For 25 Years, Liberty City Optimist Club Has Nurtured NFL Talent, Helped a Neighborhood
For 25 years, the Liberty City Optimist Club has been giving kids in the neighborhood a safe place to play sports.
via Liberty City Optimist Club's Facebook page
Twenty-five years ago, coach Sam Johnson and I launched an organization dedicated to providing a place where Liberty City kids could play baseball and football while learning they didn't have to sling drugs on a street corner. For close to three decades, the Liberty City Optimist Club has mentored African-American boys and girls (we have a topnotch youth cheerleading program too).
More than 100 volunteers give their time for free because they love the program. The club has also benefited greatly from the support of former board president and ex-Miami-Dade County Public Schools Police Chief Gerald Darling.
I agreed to sponsor Johnson's baseball program as long as he helped me establish a football program at Charles Hadley Park at 1350 NW 50th St. As a kid, I was bused into Miami Beach to play organized sports. I wouldn't get home until 11 p.m. during football season. One of my life goals was to provide a place for Liberty City children.
Over the years, the Warriors (the club's nickname) have put out a procession of NFL talent such as Atlanta Falcons running back Devonta Freeman (who leads the NFL in touchdowns), Seattle Seahawks cornerback Cary Williams, Tampa Bay Buccaneers linebacker Lavonte David, and Cleveland Browns rusher Duke Johnson. Warriors alumnus Kier Thomas, a defensive tackle for Miami Central Senior High, is rated best in the nation at his position.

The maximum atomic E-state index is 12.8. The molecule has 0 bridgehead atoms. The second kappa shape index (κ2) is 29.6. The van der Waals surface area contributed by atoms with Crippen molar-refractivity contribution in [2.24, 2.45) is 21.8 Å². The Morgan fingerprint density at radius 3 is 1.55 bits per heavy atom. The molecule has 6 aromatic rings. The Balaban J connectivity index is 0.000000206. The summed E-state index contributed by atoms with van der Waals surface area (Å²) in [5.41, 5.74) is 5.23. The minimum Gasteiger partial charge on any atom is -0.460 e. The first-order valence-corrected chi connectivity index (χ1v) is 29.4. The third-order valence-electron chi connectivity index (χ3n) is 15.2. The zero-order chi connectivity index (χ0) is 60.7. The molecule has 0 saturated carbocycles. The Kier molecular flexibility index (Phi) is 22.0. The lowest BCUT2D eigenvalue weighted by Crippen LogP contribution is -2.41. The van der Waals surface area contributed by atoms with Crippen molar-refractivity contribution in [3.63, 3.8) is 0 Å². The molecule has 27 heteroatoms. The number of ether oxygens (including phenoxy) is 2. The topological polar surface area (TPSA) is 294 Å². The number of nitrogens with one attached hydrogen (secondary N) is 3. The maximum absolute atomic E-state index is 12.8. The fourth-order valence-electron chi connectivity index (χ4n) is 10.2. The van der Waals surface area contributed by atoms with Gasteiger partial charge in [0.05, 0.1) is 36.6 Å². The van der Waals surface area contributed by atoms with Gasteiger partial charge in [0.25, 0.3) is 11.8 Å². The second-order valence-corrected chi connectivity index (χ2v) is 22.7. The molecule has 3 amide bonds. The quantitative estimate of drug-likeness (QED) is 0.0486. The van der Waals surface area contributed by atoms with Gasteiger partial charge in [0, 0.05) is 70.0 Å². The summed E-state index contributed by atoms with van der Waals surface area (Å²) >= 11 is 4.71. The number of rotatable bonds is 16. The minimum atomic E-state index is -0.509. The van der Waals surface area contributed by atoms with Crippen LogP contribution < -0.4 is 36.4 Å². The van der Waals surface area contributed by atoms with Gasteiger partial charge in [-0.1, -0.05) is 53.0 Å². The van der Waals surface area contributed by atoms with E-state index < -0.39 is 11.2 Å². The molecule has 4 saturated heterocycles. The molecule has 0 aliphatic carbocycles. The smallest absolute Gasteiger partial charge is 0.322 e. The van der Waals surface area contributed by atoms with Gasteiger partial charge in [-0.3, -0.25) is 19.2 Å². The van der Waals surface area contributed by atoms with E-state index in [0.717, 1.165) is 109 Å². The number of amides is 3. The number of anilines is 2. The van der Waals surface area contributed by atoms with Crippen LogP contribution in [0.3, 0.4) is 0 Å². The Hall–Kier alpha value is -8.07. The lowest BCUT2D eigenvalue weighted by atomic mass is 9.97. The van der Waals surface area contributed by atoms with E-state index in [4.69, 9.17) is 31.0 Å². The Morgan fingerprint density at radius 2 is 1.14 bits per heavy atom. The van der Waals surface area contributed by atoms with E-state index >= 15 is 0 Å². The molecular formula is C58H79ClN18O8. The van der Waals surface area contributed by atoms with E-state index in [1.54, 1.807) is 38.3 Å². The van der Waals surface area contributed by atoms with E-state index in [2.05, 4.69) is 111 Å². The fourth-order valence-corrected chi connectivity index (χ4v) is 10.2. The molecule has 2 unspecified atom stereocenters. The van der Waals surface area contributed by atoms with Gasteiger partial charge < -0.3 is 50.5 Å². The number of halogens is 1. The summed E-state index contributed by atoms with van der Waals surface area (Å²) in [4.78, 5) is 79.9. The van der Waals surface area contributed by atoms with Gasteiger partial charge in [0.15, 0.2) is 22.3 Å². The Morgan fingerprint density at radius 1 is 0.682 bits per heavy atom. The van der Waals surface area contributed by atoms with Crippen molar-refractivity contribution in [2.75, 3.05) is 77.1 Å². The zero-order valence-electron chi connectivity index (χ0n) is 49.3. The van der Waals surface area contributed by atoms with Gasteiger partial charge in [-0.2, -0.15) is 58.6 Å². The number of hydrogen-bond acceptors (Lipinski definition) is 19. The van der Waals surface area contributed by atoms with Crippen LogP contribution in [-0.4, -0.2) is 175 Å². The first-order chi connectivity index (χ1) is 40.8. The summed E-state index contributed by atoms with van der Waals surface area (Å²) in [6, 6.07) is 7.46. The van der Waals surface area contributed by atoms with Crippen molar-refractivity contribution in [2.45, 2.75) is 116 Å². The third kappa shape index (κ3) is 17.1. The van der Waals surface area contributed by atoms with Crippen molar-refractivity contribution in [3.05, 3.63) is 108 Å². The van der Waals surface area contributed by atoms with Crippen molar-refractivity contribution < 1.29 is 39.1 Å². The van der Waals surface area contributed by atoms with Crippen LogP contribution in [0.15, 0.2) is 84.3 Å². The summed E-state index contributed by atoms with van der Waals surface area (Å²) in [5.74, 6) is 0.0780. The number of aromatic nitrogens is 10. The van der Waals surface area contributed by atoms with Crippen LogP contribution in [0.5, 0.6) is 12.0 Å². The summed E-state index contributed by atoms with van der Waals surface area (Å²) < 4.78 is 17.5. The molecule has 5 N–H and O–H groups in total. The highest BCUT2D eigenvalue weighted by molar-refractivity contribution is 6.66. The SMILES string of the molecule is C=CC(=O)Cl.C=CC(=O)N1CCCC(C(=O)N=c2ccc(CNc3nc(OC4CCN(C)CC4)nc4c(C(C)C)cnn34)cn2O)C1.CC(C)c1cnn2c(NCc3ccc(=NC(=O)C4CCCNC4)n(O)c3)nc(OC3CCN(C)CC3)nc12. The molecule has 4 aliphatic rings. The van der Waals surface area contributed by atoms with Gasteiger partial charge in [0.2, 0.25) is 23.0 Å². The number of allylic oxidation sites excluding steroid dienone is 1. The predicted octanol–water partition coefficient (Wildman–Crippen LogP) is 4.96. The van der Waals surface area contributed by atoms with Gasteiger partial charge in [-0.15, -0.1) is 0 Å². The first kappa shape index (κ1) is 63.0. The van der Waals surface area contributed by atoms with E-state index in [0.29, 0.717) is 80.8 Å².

But we don't just churn out future pro football players. Miami Commissioner Keon Hardemon is proving Liberty City can produce leaders too. Last year, he found funding to finish a youth center and other improvements at Hadley Park, as well as at Gibson Park in Overtown. Years ago, I lobbied then-City Manager Joe Arriola, who earmarked $16 million for Hadley and $24 million for Gibson. By the time the city broke ground on the projects, $20 million for both went missing in typical banana-republic fashion.
The youth center, scheduled to open next year, will be named after Sam Johnson, who passed away in 2011.
Today, the Warriors receive a little more than $30,000 in city and county grants annually. Unfortunately, we have been unable to convince entities like the Children's Trust that Liberty City is worth funding.
But the Warriors will continue to prove the doubters wrong long after I am gone.
Follow Luke on Twitter: @unclelukereal1.
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